Wood base for printer cuts

I purchased some zinc goudy initials that have no wood bases. Does anybody know what kind of wood is best for a base. Do I need to find cured or seasoned wood for bases? What is the best wood to use for the wood bases? Thanks, Larry

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Back in the 70’s we used to mount 16 gauge zinc engravings on cherry or plywood made for this giving .918” high. You might be able to send then to Owosso Graphics and have the mounted.

I would check with Scott Moore at More Wood Type.
His precision planer will accurately produce any base thickness you specify.
Moore Wood Type, Gahanna (Columbus) Ohio

Hey iwillcreate, your best bet is probably plywood base. Your can purchase from Universal Level 1 800 236-6446 but is pretty pricey. They sell it coated or un-coated with a heat sensitive glue so unless you have a blocking press to mount your cuts I would get uncoated and spray the backs of your zinc with super 77 adhesive, from home depot, and just stick them on there.
I mount my 16g magnesium and polymer cuts on MDF, again from home depot. It is super cheap but the resulting cut will not be type high so I stick a few sheets of manila folder behind the die to bring it up to height. So it takes a few extra minutes to set up on press but the material is so inexpensive it’s worth it to me. MDF can be damaged easily but if you don’t drop it or smash it will hold up. Every year I print a job of 70,000 impressions with a polymer cut mounted on MDF and I’ve never had it fail and the first one looks the same as the last. We’ve been doing that job for ten years.

I realize that what I just wrote above would seem very unorthodox to someone who has spent decades in the trade using traditional methods but I have a daughter who just graduated high school and I need to be able to pay her college tuition so please pardon me. MDF is cheap, it works well for my applications and allows me to earn more on each job so that’s what I’m doing. No offence intended.

MDF came about in the 80’s, well after the ‘death’ of commercial letterpress. No harm in using new materials to accomplish old things. Have you thought about gluing the makeready to the back of the MDF so that your cuts are ready to go?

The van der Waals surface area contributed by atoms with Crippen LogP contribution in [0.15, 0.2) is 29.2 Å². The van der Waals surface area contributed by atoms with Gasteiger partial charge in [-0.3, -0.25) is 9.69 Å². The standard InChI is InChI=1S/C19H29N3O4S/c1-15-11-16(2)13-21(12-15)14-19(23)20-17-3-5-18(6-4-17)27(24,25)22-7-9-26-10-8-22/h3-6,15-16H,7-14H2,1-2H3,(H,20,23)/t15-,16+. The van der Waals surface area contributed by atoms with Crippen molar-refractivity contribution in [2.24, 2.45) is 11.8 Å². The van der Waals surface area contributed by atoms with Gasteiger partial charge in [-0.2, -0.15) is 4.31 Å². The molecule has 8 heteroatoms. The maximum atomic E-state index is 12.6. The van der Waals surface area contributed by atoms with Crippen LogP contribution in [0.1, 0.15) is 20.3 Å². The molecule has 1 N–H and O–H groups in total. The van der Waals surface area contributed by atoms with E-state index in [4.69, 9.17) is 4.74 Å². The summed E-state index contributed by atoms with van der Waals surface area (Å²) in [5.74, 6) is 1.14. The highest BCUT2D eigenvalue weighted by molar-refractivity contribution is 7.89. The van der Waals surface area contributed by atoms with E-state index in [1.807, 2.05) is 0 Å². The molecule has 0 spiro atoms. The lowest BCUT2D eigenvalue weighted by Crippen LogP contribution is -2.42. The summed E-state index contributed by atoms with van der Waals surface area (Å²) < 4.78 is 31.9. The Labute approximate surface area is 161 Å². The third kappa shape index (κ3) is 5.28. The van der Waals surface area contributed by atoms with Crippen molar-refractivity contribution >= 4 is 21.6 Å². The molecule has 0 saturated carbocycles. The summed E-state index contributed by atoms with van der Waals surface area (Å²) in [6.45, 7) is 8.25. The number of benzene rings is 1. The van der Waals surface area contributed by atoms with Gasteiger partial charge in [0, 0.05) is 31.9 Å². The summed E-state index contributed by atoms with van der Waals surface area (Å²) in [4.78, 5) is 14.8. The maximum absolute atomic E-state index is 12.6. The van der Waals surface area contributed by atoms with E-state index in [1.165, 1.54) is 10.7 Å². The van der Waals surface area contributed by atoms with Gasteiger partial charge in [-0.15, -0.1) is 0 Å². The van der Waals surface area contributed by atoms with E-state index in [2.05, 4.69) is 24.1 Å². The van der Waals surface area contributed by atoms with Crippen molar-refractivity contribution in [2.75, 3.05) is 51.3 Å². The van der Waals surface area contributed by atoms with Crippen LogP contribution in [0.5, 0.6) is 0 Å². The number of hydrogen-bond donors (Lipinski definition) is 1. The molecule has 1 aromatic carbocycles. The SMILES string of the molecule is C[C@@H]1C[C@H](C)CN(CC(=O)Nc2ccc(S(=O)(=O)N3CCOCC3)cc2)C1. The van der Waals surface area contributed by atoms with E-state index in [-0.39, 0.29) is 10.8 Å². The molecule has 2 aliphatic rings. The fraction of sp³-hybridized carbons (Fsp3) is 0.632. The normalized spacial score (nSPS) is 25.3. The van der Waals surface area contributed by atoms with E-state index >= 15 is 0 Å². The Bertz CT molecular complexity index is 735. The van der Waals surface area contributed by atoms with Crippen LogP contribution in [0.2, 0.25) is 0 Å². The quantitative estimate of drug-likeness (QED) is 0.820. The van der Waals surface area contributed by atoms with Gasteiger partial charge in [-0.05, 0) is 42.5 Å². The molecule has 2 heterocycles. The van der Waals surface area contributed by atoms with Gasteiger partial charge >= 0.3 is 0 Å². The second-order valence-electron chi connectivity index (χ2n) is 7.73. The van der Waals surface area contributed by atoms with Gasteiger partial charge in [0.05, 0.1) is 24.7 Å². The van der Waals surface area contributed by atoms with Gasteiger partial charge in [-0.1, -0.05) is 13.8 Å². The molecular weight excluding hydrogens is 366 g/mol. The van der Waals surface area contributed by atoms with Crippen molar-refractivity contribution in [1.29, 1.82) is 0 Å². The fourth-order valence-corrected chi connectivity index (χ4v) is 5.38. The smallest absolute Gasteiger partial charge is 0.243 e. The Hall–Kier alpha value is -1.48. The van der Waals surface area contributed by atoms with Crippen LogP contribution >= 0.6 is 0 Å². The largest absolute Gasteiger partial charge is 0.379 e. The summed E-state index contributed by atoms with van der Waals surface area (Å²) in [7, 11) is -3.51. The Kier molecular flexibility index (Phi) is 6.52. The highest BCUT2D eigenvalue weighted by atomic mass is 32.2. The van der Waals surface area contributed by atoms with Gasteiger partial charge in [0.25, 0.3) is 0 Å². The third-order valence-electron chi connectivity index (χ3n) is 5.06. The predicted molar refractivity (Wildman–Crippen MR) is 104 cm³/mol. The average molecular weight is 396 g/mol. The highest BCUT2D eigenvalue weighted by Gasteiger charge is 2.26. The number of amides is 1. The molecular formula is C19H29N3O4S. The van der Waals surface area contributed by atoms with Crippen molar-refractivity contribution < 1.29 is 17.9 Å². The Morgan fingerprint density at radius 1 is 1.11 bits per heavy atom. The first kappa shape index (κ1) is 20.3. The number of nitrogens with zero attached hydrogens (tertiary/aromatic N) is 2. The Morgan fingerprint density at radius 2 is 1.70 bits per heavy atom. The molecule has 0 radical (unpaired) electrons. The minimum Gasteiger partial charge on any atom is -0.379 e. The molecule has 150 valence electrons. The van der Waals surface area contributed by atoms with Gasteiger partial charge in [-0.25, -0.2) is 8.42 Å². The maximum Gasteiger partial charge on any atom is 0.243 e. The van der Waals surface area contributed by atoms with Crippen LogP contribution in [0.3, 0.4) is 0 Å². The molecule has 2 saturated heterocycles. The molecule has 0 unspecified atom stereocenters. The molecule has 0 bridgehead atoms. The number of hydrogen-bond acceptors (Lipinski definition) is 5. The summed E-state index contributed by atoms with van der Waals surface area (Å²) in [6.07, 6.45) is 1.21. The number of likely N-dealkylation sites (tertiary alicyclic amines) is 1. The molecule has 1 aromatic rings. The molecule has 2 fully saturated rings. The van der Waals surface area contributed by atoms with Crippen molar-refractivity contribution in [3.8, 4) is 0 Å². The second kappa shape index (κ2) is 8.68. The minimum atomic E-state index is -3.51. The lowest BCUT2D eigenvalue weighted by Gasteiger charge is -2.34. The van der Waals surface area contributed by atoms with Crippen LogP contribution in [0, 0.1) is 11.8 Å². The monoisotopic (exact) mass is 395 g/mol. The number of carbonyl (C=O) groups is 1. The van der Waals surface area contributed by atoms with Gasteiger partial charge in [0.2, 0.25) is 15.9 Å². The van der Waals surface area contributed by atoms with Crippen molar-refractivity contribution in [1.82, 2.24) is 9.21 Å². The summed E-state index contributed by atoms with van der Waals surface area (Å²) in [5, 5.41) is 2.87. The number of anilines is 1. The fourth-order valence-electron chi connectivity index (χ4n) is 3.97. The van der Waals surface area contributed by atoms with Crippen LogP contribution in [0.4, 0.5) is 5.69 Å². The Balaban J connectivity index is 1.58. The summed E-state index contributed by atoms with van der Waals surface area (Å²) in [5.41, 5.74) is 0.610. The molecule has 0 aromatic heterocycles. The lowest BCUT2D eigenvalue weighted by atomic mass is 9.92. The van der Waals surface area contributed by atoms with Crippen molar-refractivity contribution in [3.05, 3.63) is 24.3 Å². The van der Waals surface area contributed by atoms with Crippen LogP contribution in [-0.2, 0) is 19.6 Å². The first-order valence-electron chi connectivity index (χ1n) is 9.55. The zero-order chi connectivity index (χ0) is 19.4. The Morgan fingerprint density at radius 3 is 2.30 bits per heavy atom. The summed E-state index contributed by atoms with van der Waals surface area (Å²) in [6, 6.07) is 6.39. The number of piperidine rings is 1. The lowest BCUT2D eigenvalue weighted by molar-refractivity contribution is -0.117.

I have approximately enough packing stuck on the bed so when I set the chase in the press the cut pushes forward enough to be inked. It usually requires a small adjustment in packing each time but it’s very simple and quick

Hi I-Will,

Bruce is right…. a good grade of plywood is what you need for mounting cuts. I use a LOT of wood-mounted cuts, PP plates, and copper etchings in my work…. and have done so for 40+ years.

the trick is to use the good stuff…. like HDO, or Baltic Birch. I get mine at Woodcrafters, but many hobby stores carry good wood, too. Modern, high-quality ply wood is amazingly consistent in it’s thickness, and doesn’t tend to warp like solid wood does.

For most work, you can use 3/4” wood, and then shim the finished block to type high using cardboard. It’s actually quite simple. Don’t let others overcomplicate things for you.

I have been using my hacker block leveler to make boxcar type bases for several printers out of end grain hard maple at .851” and .875”. I have also produced face grain hard maple blocks for Miami University to mount their laser cut and etched 1/8” plexiglass fonts onto planed down to .793”.
They use 3M brand #77 spray adhesive to get the acrylic to .918”. You could use 3/4” MDF and spray glue as suggested and then just pad the plates up to type high. I don’t know how thick the metal plates are but give me an e-mail at [email protected] and we can talk.

For my information in case this comes up from other printers, “How thick, in thousandths, are 16 gauge magnesium plates?” As an retired Industrial Arts teacher I know 16 gauge in steel is 0.0598”, in galvanized steel it’s 0.0635”, and in nonferrous metals like aluminum and copper 16 gauge is 0.0508”. I could always call Rick, he is a great source for anything printing, but I figure someone out there must know the answer.

I currently buy 16g magnesium that mics at .064. Over the years I have bought mag & zinc that has been .065 and .063 so it may be that the folks who do the manufacturing except a bit of variation.

For original 16-gauge plates the base material was usually .854”. That’s for high-base height from the Elrod, or the blocking wood I used to buy from AWT, and all the printed references I’ve seen agree. In the Boxcar era people are used to plate plus base equalling type height. Pressman approached this differently in the century before Boxcar. Is the plate mounted with sticky-back tape, or glue, or thermal adhesive, or nailed? All these combinations have a different interlay or underlay situation working toward type-height, and even type height could vary very slightly for different form conditions.
MDF is probably better with the surface sealed before using spray glue for mounting: too much dust and loose fibers for a really secure bond to the raw surface. On the plus side, it is very easy to nail.

Hi parallel and all,

I recently had my Boxcar base ground to 0.850” since I find myself using 16-gauge copper plates instead of polymer. I use the Boxcar adhesive, which is 0.004”, so with the 0.064” plate the total is 0.918”. It works great!

Boxcar doesn’t make custom height bases, but their “deep relief” base is 0.853” so you only need to grind off 0.003”. By the way, Boxcar says their bases are “guaranteed to within 0.001″ in thickness, parallel, and flatness,” and my machinist verified that this is true. He measured it before grinding and it was actually within 0.0008”.